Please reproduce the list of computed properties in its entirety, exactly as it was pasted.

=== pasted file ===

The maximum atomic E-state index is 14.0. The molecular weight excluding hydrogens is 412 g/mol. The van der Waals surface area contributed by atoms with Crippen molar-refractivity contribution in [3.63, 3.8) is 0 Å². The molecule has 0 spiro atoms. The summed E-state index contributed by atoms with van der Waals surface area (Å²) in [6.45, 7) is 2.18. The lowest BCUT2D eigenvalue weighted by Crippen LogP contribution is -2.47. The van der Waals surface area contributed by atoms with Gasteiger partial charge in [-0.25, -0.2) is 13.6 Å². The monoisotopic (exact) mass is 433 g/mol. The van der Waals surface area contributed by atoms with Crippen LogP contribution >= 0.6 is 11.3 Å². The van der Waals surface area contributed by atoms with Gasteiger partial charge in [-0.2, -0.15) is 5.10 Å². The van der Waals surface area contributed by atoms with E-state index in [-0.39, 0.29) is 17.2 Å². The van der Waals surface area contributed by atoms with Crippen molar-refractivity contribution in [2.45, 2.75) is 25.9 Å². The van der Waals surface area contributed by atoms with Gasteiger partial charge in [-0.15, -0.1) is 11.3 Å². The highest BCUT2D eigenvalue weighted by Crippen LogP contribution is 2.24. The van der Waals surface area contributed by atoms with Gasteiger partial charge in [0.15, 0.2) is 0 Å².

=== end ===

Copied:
The maximum atomic E-state index is 14.0. The molecular weight excluding hydrogens is 412 g/mol. The van der Waals surface area contributed by atoms with Crippen molar-refractivity contribution in [3.63, 3.8) is 0 Å². The molecule has 0 spiro atoms. The summed E-state index contributed by atoms with van der Waals surface area (Å²) in [6.45, 7) is 2.18. The lowest BCUT2D eigenvalue weighted by Crippen LogP contribution is -2.47. The van der Waals surface area contributed by atoms with Gasteiger partial charge in [-0.25, -0.2) is 13.6 Å². The monoisotopic (exact) mass is 433 g/mol. The van der Waals surface area contributed by atoms with Crippen LogP contribution >= 0.6 is 11.3 Å². The van der Waals surface area contributed by atoms with Gasteiger partial charge in [-0.2, -0.15) is 5.10 Å². The van der Waals surface area contributed by atoms with E-state index in [-0.39, 0.29) is 17.2 Å². The van der Waals surface area contributed by atoms with Crippen molar-refractivity contribution in [2.45, 2.75) is 25.9 Å². The van der Waals surface area contributed by atoms with Gasteiger partial charge in [-0.15, -0.1) is 11.3 Å². The highest BCUT2D eigenvalue weighted by Crippen LogP contribution is 2.24. The van der Waals surface area contributed by atoms with Gasteiger partial charge in [0.15, 0.2) is 0 Å².